It's a tragedy, sure, but Shakespearean or Greek?

Shakespeare, Spitzer, Aeschylus

Shakespeare, Spitzer, Aeschylus

Sure, the story of Eliot Spitzer spitzering himself is tragic, but no self-respecting journalist would just leave it at that. Simple "tragedy" is never enough... it has to be some kind of tragedy. And, of course, the two go-to categories for tragedy are Shakespearean and Greek.

Both have gotten a fair share of use this week. Maureen Dowd can always be counted on for a Shakespeare reference, but she wasn't alone. As for the Greek treatment, USA Today has helpfully compiled examples.

OK, but which is it? If you're going to take the time to sound like a cultural elite, you might as well be right. So we checked with an expert.

Martha Rozett is a professor of English at U Albany. She specializes in Shakespeare and Renaissance literature. She was nice enough to take up our question:

Well, one of the key elements in Greek tragedy and epic is the concept of hubris, or excessive pride and arrogance, including defiance of fate or the gods, leading to the character's downfall. When English tragedy was reinvented in the early modern period, it was sometimes described in terms of the fall of a great man, sometimes a king or world leader, from a high position, partly as a consequence of his own actions. When I teach Shakespeare I try to get students to stop thinking of tragic "flaws" and think instead of tragic errors or mistakes. Spitzer made a mistake, alright, but was it tragic? Perhaps it was for his wife and followers, who might evoke our sympathy, but I don't think anyone is sympathizing with him in the way we do with King Lear or Othello or Richard II or Brutus or Antony. For that reason, the Shakespeare connection is a little harder to make (though with Patrick Stewart playing Macbeth to much acclaim in NYC right now, I wouldn't be surprised if someone made the analogy).

So, it's Greek. Now you know.

(Thanks, Martha!)

Comments

You guys think of the greatest topics for cocktail party conversation.
Kathleen Lisson

Say Something!

We'd really like you to take part in the conversation here at All Over Albany. But we do have a few rules here. Don't worry, they're easy. The first: be kind. The second: treat everyone else with the same respect you'd like to see in return. Cool? Great, post away. Comments are moderated so it might take a little while for your comment to show up. Thanks for being patient.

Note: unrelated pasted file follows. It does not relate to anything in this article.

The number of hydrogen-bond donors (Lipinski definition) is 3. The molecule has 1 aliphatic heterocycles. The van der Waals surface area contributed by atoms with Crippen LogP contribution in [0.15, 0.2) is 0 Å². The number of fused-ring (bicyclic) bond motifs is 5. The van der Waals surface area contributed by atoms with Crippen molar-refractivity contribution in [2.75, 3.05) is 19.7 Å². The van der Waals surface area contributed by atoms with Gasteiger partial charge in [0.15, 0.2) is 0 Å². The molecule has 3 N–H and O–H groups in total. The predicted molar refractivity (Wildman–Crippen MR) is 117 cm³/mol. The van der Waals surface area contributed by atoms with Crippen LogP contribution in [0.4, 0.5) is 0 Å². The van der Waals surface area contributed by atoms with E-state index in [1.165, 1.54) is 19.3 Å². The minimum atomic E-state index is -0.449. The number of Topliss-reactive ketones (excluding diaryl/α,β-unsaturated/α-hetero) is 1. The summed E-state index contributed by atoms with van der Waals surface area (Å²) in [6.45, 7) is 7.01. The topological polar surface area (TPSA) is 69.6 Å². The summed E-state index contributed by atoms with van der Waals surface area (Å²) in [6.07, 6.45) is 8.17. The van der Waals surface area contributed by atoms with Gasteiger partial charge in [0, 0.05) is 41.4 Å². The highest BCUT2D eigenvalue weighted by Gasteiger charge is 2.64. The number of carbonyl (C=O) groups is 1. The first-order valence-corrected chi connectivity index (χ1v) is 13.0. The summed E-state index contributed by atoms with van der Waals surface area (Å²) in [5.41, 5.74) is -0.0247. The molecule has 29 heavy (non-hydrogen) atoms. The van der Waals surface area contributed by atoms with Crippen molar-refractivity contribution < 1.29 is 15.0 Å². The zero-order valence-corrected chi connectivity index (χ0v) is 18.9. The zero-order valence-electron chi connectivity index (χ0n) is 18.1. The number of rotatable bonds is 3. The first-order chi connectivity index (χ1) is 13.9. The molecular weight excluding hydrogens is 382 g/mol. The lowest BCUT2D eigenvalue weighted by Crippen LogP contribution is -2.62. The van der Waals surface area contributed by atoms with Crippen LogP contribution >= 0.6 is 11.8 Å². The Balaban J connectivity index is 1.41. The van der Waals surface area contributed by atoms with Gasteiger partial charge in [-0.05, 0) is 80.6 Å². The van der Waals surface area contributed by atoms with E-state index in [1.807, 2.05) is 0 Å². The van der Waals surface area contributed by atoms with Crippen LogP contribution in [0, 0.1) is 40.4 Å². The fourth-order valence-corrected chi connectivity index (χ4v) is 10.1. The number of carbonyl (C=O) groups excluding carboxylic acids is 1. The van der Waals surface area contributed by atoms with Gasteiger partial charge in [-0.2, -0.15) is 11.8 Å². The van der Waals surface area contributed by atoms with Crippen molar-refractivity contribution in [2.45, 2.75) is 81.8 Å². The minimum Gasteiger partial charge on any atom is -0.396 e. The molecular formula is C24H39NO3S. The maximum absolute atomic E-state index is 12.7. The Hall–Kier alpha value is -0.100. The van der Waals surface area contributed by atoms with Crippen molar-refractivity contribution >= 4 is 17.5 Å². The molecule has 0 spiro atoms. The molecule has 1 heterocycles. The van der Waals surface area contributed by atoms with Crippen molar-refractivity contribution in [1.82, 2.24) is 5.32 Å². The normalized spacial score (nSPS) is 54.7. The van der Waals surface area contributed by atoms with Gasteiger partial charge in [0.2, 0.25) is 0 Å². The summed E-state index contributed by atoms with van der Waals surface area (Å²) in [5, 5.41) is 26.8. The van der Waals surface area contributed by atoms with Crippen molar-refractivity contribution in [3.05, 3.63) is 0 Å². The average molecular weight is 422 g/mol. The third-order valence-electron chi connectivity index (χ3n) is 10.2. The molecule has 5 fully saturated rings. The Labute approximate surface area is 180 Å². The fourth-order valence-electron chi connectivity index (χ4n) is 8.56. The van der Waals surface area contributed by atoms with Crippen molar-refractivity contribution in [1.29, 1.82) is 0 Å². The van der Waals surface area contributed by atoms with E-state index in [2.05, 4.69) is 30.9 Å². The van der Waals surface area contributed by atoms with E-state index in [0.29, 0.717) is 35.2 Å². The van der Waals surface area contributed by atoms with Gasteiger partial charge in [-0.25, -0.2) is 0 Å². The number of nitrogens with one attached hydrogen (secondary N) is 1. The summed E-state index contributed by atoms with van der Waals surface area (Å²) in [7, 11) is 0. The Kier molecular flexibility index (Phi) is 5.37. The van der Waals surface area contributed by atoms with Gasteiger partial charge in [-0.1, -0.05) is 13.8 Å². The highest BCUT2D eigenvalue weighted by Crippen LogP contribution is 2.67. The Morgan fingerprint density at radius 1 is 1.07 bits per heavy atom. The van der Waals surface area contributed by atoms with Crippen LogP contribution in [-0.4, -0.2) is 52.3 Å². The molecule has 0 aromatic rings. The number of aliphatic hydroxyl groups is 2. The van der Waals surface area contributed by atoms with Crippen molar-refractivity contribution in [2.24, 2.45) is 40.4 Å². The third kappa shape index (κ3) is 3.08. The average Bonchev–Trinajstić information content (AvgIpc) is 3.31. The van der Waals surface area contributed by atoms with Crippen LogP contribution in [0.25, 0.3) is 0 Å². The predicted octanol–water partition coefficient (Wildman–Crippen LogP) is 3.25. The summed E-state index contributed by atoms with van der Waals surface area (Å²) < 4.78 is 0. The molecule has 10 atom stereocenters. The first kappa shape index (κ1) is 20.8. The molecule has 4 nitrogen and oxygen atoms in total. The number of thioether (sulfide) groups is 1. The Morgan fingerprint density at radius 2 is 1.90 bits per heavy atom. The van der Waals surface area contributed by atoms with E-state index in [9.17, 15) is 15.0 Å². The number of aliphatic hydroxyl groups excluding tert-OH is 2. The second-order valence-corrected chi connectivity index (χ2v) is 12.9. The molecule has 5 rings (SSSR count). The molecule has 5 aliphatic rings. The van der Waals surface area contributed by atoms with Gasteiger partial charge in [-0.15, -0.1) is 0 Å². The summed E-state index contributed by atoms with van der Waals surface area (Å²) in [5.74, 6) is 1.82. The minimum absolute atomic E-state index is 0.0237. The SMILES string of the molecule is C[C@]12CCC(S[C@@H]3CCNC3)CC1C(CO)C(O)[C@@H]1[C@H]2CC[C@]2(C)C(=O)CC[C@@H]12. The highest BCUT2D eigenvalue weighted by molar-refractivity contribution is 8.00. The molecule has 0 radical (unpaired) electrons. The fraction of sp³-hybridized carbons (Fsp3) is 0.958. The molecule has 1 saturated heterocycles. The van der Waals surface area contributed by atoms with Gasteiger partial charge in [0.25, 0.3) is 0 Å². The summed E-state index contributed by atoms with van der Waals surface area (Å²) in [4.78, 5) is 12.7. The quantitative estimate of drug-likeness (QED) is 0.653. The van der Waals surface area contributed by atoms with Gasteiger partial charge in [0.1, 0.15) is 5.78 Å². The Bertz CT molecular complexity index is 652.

What's All Over Albany?

All Over Albany is for interested and interesting people in New York's Capital Region. In other words, it's for you. It's kind of like having a smart, savvy friend who can help you find out what's up. Oh, and our friends call us AOA.

Search

Recently on All Over Albany

Gawking at the new Schenectady train station

In a bit of a surprise the new Schenectady train station opened this past Wednesday, a few weeks ahead of the announced schedule. The $23... (more)

A little push up the hill

Wrapped into my update this past week about what it's been like to use a bike as one of my primary ways of getting around... (more)

A collection of castle day trips

This part of the country is dotted with castle-like structures, full of history, mystery, romance, and fairytale. Here's a handful of castles that are within... (more)

Classics of Science Fiction at The Linda

A multi-day get-together called Classics of Science Fiction will be at The Linda in Albany November 1-4. Blurbage: Guests include authors, artists, podcasters, cosplayers, business... (more)

Cuomo leads in Q-poll, NTSB still hasn't examined limo from deadly Schoharie crash, Schenectady and GE

Q-poll shows Cuomo with strong lead The latest Quinnipiac University poll shows Andrew Cuomo with a 23-percentage point lead over Republican challenger Marc Molinaro. [Spectrum]... (more)

Recent Comments

I ride every day to work, and also after work for exercise. I love the concept of being a person who happens to ride a bike. There's a level of bike riding, with the high performance gear and sleek clothing, that makes riding seem like its not for everyone. I try to avoid markers like that, and always wear regular clothing/shoes/backpack with dumpy-looking bike. One concession is bike gloves.

A little push up the hill

...has 1 comment, most recently from Danny C

Today's moment of mural

...has 3 comments, most recently from Rich

A year later I'm still using a bike to get around town -- here are a few thoughts about how that's worked out

...has 13 comments, most recently from Randal Putnam

It's looking like it could be a relatively warm winter. Probably.

...has 2 comments, most recently from Jeff D

Now is a good time to get a flu shot

...has 5 comments, most recently from Beck